The Cybersecurity and Infrastructure Security Agency (CISA) has launched a new vulnerability disclosure policy (VDP) platform for the Federal civilian enterprise that provides a single crowdsourcing platform for agencies to report vulnerabilities.
The platform, provided by BugCrowd and EnDyna, supports CISA’s Binding Operational Directive from last fall, which requires the Federal government to develop and publish VDPs.
“The VDP Platform provides a single, centrally managed online website for agencies to list systems in scope for their vulnerability disclosure policies, enabling security researchers and members of the general public to find vulnerabilities in agency websites and submit reports for analysis,” Eric Goldstein, CISA’s executive assistant director for cybersecurity, wrote in a blog post. “This new platform allows agencies to gain greater insights into potential vulnerabilities, thereby improving their cybersecurity posture.”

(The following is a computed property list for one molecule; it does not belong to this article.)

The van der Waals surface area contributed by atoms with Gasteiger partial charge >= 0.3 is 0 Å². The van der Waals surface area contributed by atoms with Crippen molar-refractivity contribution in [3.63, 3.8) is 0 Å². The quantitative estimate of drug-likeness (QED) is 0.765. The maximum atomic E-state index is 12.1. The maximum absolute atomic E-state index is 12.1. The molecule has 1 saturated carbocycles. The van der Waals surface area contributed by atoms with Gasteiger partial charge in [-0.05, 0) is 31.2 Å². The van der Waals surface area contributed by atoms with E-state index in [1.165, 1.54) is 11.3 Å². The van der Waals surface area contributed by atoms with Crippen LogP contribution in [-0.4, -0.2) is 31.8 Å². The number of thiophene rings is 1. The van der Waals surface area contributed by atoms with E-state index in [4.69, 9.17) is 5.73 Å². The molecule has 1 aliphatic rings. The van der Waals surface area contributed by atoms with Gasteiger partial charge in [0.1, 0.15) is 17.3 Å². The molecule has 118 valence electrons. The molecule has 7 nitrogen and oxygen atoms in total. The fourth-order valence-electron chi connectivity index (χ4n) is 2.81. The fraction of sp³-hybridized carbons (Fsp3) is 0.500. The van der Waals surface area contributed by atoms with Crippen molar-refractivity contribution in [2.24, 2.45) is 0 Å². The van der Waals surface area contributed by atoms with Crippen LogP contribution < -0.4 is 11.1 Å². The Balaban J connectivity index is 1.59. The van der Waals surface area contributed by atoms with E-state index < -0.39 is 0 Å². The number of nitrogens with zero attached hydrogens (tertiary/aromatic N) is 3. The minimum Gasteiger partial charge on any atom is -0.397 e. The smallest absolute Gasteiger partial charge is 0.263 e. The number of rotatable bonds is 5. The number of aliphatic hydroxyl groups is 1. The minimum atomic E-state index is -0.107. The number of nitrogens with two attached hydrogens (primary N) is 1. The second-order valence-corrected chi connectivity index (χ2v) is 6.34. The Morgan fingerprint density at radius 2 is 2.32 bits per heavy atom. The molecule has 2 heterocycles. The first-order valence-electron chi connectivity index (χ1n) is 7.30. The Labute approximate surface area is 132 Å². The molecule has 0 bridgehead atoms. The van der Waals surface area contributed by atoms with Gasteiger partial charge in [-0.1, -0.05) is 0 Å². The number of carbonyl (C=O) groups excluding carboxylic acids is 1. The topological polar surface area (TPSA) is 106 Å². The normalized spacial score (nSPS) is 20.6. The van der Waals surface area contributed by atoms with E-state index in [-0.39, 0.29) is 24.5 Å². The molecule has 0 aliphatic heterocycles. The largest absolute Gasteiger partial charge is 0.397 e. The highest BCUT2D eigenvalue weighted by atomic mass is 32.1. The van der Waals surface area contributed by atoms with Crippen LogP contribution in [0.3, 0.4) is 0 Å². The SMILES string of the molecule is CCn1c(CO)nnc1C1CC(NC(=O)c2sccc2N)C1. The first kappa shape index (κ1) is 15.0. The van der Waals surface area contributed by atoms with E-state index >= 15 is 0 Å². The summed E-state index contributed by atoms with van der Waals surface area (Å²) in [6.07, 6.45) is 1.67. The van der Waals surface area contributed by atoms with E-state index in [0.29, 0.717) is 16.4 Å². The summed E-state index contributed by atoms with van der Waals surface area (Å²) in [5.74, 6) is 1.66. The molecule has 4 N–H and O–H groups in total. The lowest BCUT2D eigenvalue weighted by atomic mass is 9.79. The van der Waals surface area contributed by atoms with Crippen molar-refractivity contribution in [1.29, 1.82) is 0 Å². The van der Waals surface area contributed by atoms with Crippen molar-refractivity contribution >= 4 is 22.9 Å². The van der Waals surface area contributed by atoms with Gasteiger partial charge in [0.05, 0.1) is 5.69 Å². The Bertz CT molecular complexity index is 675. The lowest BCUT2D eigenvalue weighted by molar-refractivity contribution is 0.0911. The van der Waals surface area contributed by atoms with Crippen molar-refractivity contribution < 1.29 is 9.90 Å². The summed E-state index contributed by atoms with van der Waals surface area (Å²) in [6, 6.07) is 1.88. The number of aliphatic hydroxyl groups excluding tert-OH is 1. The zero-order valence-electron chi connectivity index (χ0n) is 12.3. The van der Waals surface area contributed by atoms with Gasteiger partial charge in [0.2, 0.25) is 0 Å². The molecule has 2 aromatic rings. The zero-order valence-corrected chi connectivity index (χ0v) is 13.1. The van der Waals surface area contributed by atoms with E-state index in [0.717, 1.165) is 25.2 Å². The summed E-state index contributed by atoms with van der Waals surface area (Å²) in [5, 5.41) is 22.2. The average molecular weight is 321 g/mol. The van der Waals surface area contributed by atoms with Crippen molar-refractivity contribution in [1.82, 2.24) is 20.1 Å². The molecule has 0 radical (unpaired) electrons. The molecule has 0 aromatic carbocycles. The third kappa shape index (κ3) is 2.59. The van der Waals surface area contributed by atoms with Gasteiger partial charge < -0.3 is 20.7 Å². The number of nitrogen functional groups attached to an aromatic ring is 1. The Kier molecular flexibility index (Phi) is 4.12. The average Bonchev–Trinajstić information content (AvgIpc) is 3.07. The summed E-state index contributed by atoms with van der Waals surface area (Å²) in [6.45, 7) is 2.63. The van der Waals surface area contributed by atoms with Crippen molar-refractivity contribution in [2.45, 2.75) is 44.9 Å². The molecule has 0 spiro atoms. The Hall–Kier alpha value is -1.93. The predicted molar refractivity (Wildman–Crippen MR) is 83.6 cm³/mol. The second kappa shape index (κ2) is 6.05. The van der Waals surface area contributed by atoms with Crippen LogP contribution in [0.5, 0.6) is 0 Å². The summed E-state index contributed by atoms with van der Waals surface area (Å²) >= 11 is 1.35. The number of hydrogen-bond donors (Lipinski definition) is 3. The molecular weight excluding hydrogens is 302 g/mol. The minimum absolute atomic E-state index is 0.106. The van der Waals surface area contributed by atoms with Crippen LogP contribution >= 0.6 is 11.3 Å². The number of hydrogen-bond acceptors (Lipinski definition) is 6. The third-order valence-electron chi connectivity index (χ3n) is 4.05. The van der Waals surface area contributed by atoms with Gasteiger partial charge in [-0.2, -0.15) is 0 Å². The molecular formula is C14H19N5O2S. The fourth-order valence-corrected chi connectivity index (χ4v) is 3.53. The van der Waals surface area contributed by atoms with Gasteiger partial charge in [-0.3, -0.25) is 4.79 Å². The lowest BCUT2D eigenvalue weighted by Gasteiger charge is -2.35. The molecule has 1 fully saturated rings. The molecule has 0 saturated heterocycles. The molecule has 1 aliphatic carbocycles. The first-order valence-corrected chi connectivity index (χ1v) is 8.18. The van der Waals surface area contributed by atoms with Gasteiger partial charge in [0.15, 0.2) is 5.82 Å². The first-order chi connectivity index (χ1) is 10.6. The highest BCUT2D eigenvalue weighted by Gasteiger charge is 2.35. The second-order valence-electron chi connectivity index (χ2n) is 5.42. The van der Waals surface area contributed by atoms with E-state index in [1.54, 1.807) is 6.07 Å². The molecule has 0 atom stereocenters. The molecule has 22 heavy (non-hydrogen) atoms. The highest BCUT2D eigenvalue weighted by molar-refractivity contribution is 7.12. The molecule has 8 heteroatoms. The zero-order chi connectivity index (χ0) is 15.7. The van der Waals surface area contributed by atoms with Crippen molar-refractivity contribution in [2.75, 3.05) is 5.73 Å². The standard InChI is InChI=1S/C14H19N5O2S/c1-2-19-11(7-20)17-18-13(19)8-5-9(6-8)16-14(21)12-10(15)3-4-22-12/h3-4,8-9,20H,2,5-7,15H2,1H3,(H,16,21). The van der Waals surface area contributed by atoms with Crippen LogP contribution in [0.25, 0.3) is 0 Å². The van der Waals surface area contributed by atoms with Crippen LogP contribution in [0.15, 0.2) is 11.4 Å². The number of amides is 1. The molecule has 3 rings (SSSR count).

Additionally, the platform is expected to offer significant cost savings to agencies, which no longer need to develop their own systems for vulnerability reporting. CISA estimates the platform will provide over $10 million in government-wide cost savings.
“Through this crowdsourcing platform, Federal Civilian Executive Branch (FCEB) agencies will now be able to coordinate with the security research community in a streamlined fashion and those reporting incidents enjoy a single, usable website to facilitate submission of findings,” Goldstein wrote. “The platform encourages collaboration and information sharing between the public and private sectors by allowing uniquely skilled researchers to submit vulnerability reports, which agencies will use to understand and address vulnerabilities that were previously unidentified.”
BugCrowd and EnDyna will conduct an initial assessment of the vulnerability reports submitted, allowing agencies to focus on accurate and impactful reports.
So far, the VDP platform has 11 participating programs, including the Department of Homeland Security, the Department of Labor, the Federal Communications Commission, and the Department of Agriculture.